Defense contractor fraud, purchase and procurement fraud and other schemes are frequently employed to divest the government of federal funding and rob everyday citizens of their hard earned cash.
Department of Defense (DOD) whistleblowers play an essential role in protecting taxpayers and the government from contractors that take their money under false pretenses. If you are a current or former defense contractor employee with knowledge of a scheme to defraud the government, you may be able to help stop a crime against American taxpayers, and receive a substantial financial reward, by blowing the whistle. Under the False Claims Act, whistleblowers can receive between 15% and 30% of the total amount collected by the federal government, which can be as high as three times the amount of the false claims.
If you are considering blowing the whistle on fraud against the Department of Defense, it is important to remember that when military contractors supply the armed services with defective goods or equipment, soldiers’ lives are put in jeopardy. By interacting with the government and the military on your behalf, our attorneys can help you maintain your confidentiality and protect you from retaliation.
To find out more information about how you can help put an end to defense contractor fraud, please contact us today. Any discussions you have with our attorneys are strictly confidential and protected by the attorney-client privilege.
Cases Our Attorneys Handle
Our whistleblower attorneys handle cases involving the following types of DOD contractor fraud:
- Billing for services that were not provided
- Selling defective parts or parts not manufactured in accordance with contract specifications
- Failing to notify the government about product defects when they are discovered
- Selling used or refurbished parts, but charging for new parts
- Cross charging on fixed-price and cost-plus contracts
- Violating the Truth In Negotiations Act
- Making false statements when bidding for a contract
- Providing products or services to the government that fail to comply with the government's procurement regulations such as labor standards, worker health and safety rules, or environmental standards.
- Overstating the number of hours worked on a project
- Providing substandard supplies, food products, or safety gear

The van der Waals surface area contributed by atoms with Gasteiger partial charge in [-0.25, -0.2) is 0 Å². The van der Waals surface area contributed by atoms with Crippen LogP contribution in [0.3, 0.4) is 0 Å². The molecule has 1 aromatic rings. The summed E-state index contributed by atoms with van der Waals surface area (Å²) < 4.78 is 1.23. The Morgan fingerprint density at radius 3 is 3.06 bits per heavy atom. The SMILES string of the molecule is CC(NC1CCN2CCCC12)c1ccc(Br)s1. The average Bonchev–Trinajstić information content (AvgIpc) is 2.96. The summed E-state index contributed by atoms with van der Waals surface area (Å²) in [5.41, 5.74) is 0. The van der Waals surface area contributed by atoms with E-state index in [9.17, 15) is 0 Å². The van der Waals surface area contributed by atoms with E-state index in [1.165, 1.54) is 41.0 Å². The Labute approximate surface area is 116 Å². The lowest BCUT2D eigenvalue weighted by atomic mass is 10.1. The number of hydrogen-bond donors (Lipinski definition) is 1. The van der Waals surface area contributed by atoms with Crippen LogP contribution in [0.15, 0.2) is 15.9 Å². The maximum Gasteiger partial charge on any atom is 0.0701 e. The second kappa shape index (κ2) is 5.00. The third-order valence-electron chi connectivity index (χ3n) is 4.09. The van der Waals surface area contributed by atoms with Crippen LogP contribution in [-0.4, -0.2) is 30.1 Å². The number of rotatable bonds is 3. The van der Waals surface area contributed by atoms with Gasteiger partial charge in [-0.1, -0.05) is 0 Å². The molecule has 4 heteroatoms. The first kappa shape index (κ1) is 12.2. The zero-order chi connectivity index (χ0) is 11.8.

It is believed that defense contractor fraud occurred frequently during the wars in Iraq and Afghanistan. The Office of the Inspector General (OIG) at the Department of Defense has been aggressively pursuing investigations against defense contractors that submitted false claims in connection with these military actions. As part of these efforts, the Justice Department recovered $73 million in 2012 through whistleblower lawsuits relating to the wars in Iraq and Afghanistan.
Our qui tam lawyers are willing to prosecute valid claims against any defense contractor engaging in fraud, no matter how large, including:
- Lockheed Martin
- Northrop Grumann
- General Dynamics
- L-3 Communications
- United Technologies
- Pratt & Whitney
Defense Contractor Cross Charging Fraud
In general, there are two types of government defense contracts – fixed-price contracts and cost-plus contracts:
- Under fixed-priced contracts, the government contractor receives a fixed price for the goods or services provided. The contractor is not compensated based on the costs actually incurred in providing the goods or services.
- Under a cost-plus contract, the contractor is paid a fixed amount for the goods or services, plus an additional amount based on the actual costs of production.
Many defense contractors provide the government with different goods or services under both fixed-price contracts and cost-plus contracts simultaneously, giving the company an opportunity to fraudulently shift costs from a fixed-price contract to a cost-plus contract.
Violations of the Truth in Negotiations Act
The Truth in Negotiations Act requires defense contractors to disclose all factual information about their costs to the federal government. This law is intended to protect the government from being overcharged for goods and services. Under the Truth in Negotiations Act, government contractors must supply the government with good faith estimates of the costs involved in providing goods or services.
The defense contractor must also certify that the cost estimates are accurate and current. In some cases, government contractors knowingly submit artificially low bids and then use various methods to recover their costs by increasing the amount of total compensation received under the contract.
Examples of Successful DOD Whistleblower Lawsuits